Added new hardware, now server won't boot

One of my techs went to a client today to add hardware to a HP ML350 working as a Hyper-V server.  He added a new processor, extra RAM (balnaced for the new processor), and a new NIC.  After he added them, the system would not boot fully.  It would hang at a black screen - sometimes he would be able to see the cursor, sometimes not.

He tried to boot into Safe Mode.  The server hung after loading CRCDISK.SYS.

He tried several variations of the hardware and has finally pulled all of the hardware back out.  No change in behavior.

Call HP.  They said it was an OS problem.  Called Microsoft.  They said it was a hardware problem.

Google is starting to tell me it is a virus infection and may not be related to any of the changes listed above.

Anyone have a fourth idea?

Thanks,
Dan
crapshooterAsked:
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KimputerCommented:
Could be a freak timing accident (i.e. if you rebooted without installing hardware, it would still have this behaviour). In that case, it could be a filesystem corruption (either already seeped in during operation or during shutdown). The best way to solve this is a full chkdsk (use original Windows Server boot CD/DVD).
It could also be caused during the hardware changing (shortcircuit something? bumped into something?). Hardware checking in HP servers are quite good. Use the diagnostic DVD provided by HP to do a full checkup (all hardware, including HDD scanning).
Maybe a slightly faster method: If you have spare HDD's lying around, maybe install new OS on those (hopefully not all bays were used). If it installs and boots correctly, you don't have hardware problems (thereby also pushing the cause software fault aside, skipping to fixing it instead), inside the new OS, you can virus scan the old hdd's, and also do a full hdd check. If those turn out ok, continue to setup your VM's again. If it doesn't install correctly, you can blame HP, probably a hardware error (though not sure if it was there, or still caused during upgrading, slightly higher probability for the latter).
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crapshooterAuthor Commented:
Thanks, Kimputer.  I had already thought of a lot of the first half of what you said.  Hadn't thought about the second - but, unfortunately, I don't have the spare drives.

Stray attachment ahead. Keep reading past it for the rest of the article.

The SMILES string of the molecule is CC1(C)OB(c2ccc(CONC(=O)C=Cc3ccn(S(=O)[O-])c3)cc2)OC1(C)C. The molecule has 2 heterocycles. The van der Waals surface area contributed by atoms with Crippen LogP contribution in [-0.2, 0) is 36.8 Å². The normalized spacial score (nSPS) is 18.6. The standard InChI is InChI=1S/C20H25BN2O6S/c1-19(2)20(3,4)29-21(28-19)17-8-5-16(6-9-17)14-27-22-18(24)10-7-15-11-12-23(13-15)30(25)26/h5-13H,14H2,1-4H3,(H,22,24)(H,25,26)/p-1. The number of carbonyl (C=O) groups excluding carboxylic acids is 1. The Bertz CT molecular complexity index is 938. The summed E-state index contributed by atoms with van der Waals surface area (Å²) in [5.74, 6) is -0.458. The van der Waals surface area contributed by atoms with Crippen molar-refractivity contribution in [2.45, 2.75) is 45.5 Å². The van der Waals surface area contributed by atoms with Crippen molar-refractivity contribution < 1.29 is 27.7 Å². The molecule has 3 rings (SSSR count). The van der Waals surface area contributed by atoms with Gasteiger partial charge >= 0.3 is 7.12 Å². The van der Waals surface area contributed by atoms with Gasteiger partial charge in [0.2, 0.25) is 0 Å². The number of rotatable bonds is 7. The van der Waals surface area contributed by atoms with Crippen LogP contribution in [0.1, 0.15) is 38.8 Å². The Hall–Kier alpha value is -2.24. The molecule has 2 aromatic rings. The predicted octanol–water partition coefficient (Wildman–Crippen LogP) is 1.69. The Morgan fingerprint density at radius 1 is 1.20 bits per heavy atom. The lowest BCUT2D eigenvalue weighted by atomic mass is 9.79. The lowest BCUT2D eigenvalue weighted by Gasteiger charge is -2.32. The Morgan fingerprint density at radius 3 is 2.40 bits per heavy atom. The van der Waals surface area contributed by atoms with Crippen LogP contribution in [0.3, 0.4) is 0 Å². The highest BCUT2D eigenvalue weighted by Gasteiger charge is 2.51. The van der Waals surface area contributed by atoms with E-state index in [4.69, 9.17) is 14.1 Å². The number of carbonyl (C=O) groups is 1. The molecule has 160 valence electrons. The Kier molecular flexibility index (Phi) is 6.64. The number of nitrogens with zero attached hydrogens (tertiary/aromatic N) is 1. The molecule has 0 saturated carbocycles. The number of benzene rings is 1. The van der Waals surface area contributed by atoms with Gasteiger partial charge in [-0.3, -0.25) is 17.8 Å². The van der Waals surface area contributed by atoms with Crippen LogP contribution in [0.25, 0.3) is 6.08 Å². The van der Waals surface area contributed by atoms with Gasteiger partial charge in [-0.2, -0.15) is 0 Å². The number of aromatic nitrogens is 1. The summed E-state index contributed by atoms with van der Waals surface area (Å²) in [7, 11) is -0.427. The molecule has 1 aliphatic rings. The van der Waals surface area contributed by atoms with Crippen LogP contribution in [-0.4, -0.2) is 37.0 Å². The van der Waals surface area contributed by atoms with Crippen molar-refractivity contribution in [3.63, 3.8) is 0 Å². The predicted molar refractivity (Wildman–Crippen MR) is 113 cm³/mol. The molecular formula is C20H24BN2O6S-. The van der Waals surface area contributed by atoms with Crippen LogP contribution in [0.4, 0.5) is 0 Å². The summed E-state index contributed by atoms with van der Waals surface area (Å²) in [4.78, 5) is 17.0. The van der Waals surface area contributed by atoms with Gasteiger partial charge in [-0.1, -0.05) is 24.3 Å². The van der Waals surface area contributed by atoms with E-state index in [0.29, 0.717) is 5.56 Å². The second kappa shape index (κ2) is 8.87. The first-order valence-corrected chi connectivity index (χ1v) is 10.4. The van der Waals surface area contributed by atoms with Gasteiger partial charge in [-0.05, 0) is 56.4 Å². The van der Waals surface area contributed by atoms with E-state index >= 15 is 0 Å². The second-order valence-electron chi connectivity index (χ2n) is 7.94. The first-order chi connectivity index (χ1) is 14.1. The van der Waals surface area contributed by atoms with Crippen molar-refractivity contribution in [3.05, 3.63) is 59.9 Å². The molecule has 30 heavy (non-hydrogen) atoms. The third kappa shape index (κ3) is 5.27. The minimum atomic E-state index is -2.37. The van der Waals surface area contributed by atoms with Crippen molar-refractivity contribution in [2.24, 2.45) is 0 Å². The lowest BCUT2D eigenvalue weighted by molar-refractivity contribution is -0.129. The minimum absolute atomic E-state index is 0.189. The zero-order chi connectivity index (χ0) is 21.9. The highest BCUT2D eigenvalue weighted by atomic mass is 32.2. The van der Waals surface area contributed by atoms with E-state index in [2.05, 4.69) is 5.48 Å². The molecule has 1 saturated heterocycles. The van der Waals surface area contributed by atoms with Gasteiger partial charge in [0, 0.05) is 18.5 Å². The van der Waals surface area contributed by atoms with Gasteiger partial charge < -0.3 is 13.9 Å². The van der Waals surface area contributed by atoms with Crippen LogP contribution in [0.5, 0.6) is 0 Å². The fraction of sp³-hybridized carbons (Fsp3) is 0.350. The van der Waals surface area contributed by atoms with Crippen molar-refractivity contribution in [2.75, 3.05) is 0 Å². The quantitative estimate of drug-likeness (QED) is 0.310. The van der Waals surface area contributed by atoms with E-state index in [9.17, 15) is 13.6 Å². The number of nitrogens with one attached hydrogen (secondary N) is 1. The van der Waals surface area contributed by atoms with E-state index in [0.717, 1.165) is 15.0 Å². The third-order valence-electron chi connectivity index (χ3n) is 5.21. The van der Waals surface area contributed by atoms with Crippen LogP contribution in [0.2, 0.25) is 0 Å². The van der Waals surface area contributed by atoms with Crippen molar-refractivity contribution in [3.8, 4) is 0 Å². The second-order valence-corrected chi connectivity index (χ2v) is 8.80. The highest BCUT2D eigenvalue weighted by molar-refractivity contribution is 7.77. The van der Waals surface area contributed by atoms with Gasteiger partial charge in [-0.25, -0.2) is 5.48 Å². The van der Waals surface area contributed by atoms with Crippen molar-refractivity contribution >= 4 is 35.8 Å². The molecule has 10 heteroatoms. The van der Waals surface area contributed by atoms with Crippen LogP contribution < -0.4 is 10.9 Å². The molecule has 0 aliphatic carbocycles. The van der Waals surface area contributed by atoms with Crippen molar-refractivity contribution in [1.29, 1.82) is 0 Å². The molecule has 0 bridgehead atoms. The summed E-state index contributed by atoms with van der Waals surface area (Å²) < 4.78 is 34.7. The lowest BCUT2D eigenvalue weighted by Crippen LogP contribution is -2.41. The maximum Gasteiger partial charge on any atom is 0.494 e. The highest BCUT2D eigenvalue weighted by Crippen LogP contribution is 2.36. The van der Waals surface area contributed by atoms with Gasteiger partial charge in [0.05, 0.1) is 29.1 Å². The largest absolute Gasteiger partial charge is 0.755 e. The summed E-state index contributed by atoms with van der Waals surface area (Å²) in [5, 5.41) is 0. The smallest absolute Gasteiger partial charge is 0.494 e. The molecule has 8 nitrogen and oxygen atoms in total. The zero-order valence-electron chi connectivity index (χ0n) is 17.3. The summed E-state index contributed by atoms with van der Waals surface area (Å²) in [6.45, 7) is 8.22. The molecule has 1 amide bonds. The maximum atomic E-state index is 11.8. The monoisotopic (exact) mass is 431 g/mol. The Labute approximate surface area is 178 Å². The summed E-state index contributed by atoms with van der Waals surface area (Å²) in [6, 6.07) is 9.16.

I am on my way to the client this morning to continue diagnostics.
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KimputerCommented:
Then did you enable USB in VM > Settings, and do you see your device in VM > Removable Device ?
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crapshooterAuthor Commented:
Actually, no.  Hadn't gotten that far.  I did remove all USB devices to see if something there was blocking it - to no avail.

In other news, the server is now up.  It seems that whatever was hanging finally timed out and the server was able to come up the rest of the way.  I will be continuing diagnostics.
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crapshooterAuthor Commented:
So, the only thing that I can find in the System event viewer that might be relevant is a whole bunch complaining by Acronis services that they can't login due to bad credentials (see attached).

Could this be the source of actually preventing the server from getting all the way to the desktop for a while?  I don't know what the actual wait time was because the tech on site was no longer watching to see the full boot.
AMS.txt
Logon-Failure.txt
timeout.txt
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KimputerCommented:
Usually these errors actually do not a lot for Windows start up timing, as checking the credentials are the first thing checked, and if it doesn't match, the code is never run. Also it was only a 30 second time out, and an easy non-blocking one at that. When you have time, restart again, and check if the start up times are back to before the upgrade.
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crapshooterAuthor Commented:
Turns out the problem is most likely due to a corrupt OS.  We are in the process of migrating the VMs off of the server and doing a rebuild.  So, thank you for the assistance all.
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crapshooterAuthor Commented:
Decided to rebuild system due to severity of issues.
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Windows Server 2008

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